Thanks

  • Voltage issues

    Andre Baptista04/09/2018 at 12:06 0 comments

    Last weekend I faced a (not so) unexpected problem when connecting together all modules: a huge tension drop across the circuit. The IC's fartest from power source are just under 4V! As many of you may know TTLs are guaranted to work only between 4.75 and 5.25V. Surprisingly the behaviour is perfect even at this extreme conditions, which  shows how over dimensioned they are. Even the closest IC is with 4,8V.

    Possible solutions:

    -Use wires direct from power source to each breadboard, not daisy chaining them;

    -Use a regulable power suplly and set it to 5.2V as shown in this fantastic series of the channel WR Kits: Building an 8-bit computer (in portuguese), based on the famous Ben Eater breadboard computer.

    See you next time.

  • Things I learned today

    Andre Baptista04/02/2018 at 17:58 2 comments

    Two ideas I shamelessly stole from the fantastic Gigatron TTL:

    - The MCP100/101 Power On Reset: a very common issue on most projects of this kind is that when you power up the circuit, it starts in a not-so-good state (it's not random, seems to be always the same, but it's not the initial state), so we need a small circuit called Power On Reset, to trigger a short RESET pulse when the system is powered on;

    - Use the HCT family of TTL ICs instead of LS: it uses just 1/5th of the LS energy. I'm already ordering the HCT equivalents of my LS chips (when available, there is no HCT version for 74181 ALU, for example). Today the computer is using more than 200mA, not counting the ALU and registers modules. The Gigatron uses less than 90mA, but doesn't has the plethora of leds my computer has (useful for debug). Most of the leds are restricted by 4.7K resistors, making them drain just 0.7mA per led. This gives enought bright for leds in indoor use (not direct sunlight).

    Thanks, and see you next time.

  • Video of computer (almost) working

    Andre Baptista03/31/2018 at 22:49 0 comments

    Apparently people have a strange interest in homebrew computers in breadboards meaninglessly blinking leds... So I made this small video (no fancy production, sorry). It lacks the register and ALU modules, so it's not doing any useful computing, just increasing Program Counter, getting 3 bytes from memory, putting them into Intruction Register and using the first 6 bits to address the Microcode Rom:

    Besides this I rebuilt the clock module to include a manual clock, so I can debug step by step the computer. It will be very helpful in future.

    Thanks.

  • Slow progress...

    Andre Baptista03/22/2018 at 12:01 0 comments

    Slow project progress last month...

    But at least I managed to finish the EasyEDA documentation of the modules (pictures below).

    The situation so far: I have all the modules (a very crude version of them) finished and working on breadboards. This weekend I will try to put them together and hopefully see the CPU working for the first time outside the Logisim simulator.

    By "working" I mean, capable of run one single instruction: LD A, value. That is, to load an 8 bit value in the A register (the only one avaliable).

    After that, I could expand the modules, by adding registers, adding logic to connect the ALU to registers, logic to control the jumps, etc.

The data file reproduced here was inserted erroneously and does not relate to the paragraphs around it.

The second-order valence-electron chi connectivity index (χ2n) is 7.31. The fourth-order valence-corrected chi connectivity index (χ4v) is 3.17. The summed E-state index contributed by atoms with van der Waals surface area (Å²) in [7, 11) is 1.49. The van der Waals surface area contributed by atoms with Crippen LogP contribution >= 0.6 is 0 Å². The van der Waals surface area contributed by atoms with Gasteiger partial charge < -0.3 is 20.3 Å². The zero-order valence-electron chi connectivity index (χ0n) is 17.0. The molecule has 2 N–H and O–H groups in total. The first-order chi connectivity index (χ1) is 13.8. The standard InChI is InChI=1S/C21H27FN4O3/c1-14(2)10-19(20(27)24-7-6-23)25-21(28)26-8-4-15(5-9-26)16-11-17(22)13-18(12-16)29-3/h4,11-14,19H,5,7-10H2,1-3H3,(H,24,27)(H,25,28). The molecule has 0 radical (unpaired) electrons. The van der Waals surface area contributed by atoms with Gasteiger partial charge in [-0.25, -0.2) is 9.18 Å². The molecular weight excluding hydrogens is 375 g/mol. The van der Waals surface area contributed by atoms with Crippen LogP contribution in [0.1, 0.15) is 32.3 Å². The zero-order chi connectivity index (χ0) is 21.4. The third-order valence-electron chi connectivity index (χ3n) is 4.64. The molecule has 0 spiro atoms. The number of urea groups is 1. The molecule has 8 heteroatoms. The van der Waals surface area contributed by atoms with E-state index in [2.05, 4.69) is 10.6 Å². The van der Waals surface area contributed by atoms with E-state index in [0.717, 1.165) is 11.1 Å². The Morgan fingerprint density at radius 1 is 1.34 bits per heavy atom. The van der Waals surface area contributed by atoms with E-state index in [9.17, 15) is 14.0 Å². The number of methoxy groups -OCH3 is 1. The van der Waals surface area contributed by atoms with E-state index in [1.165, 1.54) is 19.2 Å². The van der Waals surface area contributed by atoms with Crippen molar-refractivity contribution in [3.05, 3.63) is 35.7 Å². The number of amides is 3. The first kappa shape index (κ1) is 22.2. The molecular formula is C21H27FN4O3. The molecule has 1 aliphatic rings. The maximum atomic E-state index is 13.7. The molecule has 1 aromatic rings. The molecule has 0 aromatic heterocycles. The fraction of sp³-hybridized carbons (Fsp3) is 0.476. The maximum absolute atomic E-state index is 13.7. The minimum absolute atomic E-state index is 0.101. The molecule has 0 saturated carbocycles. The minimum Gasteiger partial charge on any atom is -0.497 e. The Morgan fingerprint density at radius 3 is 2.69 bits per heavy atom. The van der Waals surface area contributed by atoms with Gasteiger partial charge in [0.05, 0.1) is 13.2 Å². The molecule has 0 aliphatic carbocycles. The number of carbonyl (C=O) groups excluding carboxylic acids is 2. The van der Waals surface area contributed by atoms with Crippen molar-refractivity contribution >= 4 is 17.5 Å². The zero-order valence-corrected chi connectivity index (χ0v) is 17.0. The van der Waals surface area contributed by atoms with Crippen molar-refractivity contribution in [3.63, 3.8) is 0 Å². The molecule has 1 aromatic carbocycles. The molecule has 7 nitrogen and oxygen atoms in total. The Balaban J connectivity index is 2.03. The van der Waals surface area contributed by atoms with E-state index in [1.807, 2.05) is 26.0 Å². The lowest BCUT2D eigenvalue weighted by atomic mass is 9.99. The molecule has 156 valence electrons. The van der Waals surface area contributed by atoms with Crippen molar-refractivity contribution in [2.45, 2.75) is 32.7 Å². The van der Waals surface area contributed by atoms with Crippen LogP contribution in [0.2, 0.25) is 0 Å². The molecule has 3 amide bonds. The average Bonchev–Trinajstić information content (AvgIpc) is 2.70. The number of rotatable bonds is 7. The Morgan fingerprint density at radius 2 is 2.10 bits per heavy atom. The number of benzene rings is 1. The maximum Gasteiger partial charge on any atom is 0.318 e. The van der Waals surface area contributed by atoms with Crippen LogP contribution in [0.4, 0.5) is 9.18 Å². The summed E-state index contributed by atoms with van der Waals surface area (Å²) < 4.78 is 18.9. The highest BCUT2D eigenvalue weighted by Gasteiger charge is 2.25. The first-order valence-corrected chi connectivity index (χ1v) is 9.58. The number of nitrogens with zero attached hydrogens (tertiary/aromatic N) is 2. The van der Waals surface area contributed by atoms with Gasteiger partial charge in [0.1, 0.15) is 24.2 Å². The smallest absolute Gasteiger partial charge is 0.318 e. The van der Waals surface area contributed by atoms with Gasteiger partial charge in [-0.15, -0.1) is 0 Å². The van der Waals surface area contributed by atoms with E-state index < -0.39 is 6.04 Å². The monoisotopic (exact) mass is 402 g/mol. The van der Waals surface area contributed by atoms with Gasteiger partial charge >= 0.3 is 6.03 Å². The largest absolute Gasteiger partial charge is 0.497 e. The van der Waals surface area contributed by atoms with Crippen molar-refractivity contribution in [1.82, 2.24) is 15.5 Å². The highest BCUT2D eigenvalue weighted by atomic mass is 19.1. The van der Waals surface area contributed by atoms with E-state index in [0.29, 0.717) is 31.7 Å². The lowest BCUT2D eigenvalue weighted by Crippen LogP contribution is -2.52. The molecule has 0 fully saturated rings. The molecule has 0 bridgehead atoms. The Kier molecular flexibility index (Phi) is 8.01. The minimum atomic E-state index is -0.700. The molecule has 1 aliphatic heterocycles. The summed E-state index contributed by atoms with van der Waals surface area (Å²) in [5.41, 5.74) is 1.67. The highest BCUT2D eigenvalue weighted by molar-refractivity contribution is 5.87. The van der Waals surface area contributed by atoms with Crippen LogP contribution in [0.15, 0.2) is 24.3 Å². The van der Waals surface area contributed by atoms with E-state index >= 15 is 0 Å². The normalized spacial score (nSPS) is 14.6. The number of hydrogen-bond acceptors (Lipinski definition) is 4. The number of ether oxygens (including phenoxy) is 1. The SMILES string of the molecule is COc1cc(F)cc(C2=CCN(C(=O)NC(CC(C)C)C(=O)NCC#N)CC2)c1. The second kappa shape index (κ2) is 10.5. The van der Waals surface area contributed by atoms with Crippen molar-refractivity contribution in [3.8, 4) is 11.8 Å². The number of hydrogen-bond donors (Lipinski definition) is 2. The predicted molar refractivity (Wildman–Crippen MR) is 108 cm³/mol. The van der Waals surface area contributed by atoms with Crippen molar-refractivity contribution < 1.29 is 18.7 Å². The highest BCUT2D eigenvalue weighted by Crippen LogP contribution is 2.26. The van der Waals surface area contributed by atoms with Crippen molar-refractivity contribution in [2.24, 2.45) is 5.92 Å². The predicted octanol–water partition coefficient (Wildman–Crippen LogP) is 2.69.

Thanks for reading.

  • Microcode ROM module (almost) implemented

    Andre Baptista02/17/2018 at 23:35 0 comments

    Last weeks I implemented the microcode ROM in two breadboards:

    It's not very beautiful, as lacks me patience to cut wires the exact length and right colors...

    Besides that I started to document the circuit in an online tool called EasyEDA. This will be important in two ways:

    - Allow to understand the circuit on breadboards (it's a bit different of the Logisim circuit);

    - Make it possible to order the PCBs in the future, for a most professional version of the computer.

    Links for the Easy EDA schematics (I made them public, but not tested yet):

    PC and Memory 

    Instruction Register

    Another improvement: finally connected the PC, memory (very crude version) and IR together. I'm very anxious to see the computer working after almost one year, even a very basic version, so I made some things simpler, and after I will improve.

    Thanks for reading.

  • AT28C256 EEPROM writer

    Andre Baptista01/28/2018 at 22:12 0 comments

    Last week I made a fundamental step to complete the homebrew computer, an EEPROM writer.

    I decidede to put it in a separate project, which makes it easier for someone googling to find it:

    https://hackaday.io/project/43884-eeprom-writer-for-at28c256-using-arduino-mega

    Best regards.

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Andre Baptista wrote 04/30/2018 at 20:17 point

PS. The 74181 component for Logisim it's not mine, I found out it here: https://74x.weebly.com/blog/library-of-7400-logic-for-logisim.

Also, caution with the versions: the right version of 74181 ALU is the v2, the other ones aren't working correctly. 

  Are you sure? yes | no

Ruud van Falier wrote 05/01/2018 at 07:13 point

I took the correct one then, thanks! :)

  Are you sure? yes | no

Ruud van Falier wrote 05/01/2018 at 07:16 point

Do you know why some datasheets state that "M=L, Cn=L, S=LHHL" will output "A minus B" and some state that it outputs "A minus B minus 1" ?

  Are you sure? yes | no

Andre Baptista wrote 05/02/2018 at 12:25 point

I have no idea. The right output is "A minus B minus 1" as shown in most resources (like the Motorola datasheet). Also I tested in Logisim and its output was  "A minus B minus 1" as expected.

Edit: forget about above. I misread the datasheet ("Active Low Inputs" seems to exist just to make life harder...). Right output is "A minus B". Anyway it's better test by yourself, both in Logisim and with the real IC using breadboards (maybe an Arduino to automatically test all functions with all possible input combinations).

  Are you sure? yes | no

Andre Baptista wrote 04/30/2018 at 19:48 point

You welcome.

This link was very helpful for me: http://www.righto.com/2017/03/inside-vintage-74181-alu-chip-how-it.html

  Are you sure? yes | no

Ruud van Falier wrote 04/30/2018 at 18:32 point

Thanks for sharing all your work. I've picked up your 74181 component and test circuit which helped out a lot in understanding the comparator functions.

  Are you sure? yes | no